Half-a-Million Miners in South African Silicosis Class Action Suit

South Africa’s High Court gave the go-ahead Friday for as many as half a million miners and ex-miners to file a class action suit against 32 gold mining companies. The miners say they contracted the lung diseases silicosis and tuberculosis working in the mines.

A three-judge panel ruled Friday that hundreds of thousands of miners and their families can seek redress from some of the world’s largest gold mining corporations after they contracted painful, often-deadly lung diseases in the mines.

The panel split the case into two classes: those who contracted silicosis and those who contracted tuberculosis.

A group representing the mining firms said in a statement that the companies are studying the ruling and will decide individually whether to lodge an appeal.

The lawsuit, however it proceeds, is likely to have an economic impact.  South Africa’s statistical agency says that mining accounts for more than 8 percent of the nation’s economy.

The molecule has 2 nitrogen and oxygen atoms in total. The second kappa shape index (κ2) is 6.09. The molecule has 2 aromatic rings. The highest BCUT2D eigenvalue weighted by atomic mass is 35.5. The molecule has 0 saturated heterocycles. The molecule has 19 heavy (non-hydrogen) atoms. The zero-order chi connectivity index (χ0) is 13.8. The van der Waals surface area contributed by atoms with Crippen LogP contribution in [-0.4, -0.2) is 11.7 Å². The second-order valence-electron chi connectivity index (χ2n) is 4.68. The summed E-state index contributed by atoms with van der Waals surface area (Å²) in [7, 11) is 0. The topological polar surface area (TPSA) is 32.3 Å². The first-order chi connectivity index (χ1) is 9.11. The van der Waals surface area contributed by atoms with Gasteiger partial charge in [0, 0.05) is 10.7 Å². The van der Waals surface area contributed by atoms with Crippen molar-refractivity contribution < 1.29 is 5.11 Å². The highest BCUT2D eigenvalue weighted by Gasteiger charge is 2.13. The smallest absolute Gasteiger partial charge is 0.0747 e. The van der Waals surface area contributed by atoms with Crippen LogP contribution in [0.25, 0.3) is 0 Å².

According to the CDC, in the United States, it is estimated that between one and two million workers have had occupational exposure to crystalline silica dust and 59,000 of these workers will develop silicosis sometime in the course of their lives. From 1991 to 1995, China reported more than 24,000 deaths due to silicosis each year.

However, silicosis in the United States is relatively rare. The incidence of deaths due to silicosis declined by 84% between 1968 and 1999, and only 187 deaths in 1999 had silicosis as the underlying or contributing cause. Additionally, cases of silicosis in Michigan, New Jersey, and Ohio are highly correlated to industry and occupation.

Because of work-exposure to silica dust, silicosis is an occupational hazard to mining, sandblasting, quarry, ceramics and foundry workers, as well as grinders, stone cutters, refractory brick workers, tombstone workers, pottery workers, flint knappers and others. Brief or casual exposure to low levels of crystalline silica dust are said to not produce clinically significant lung disease.

Silicosis is seen in horses associated with inhalation of dust from certain cristobalite-containing soils in California.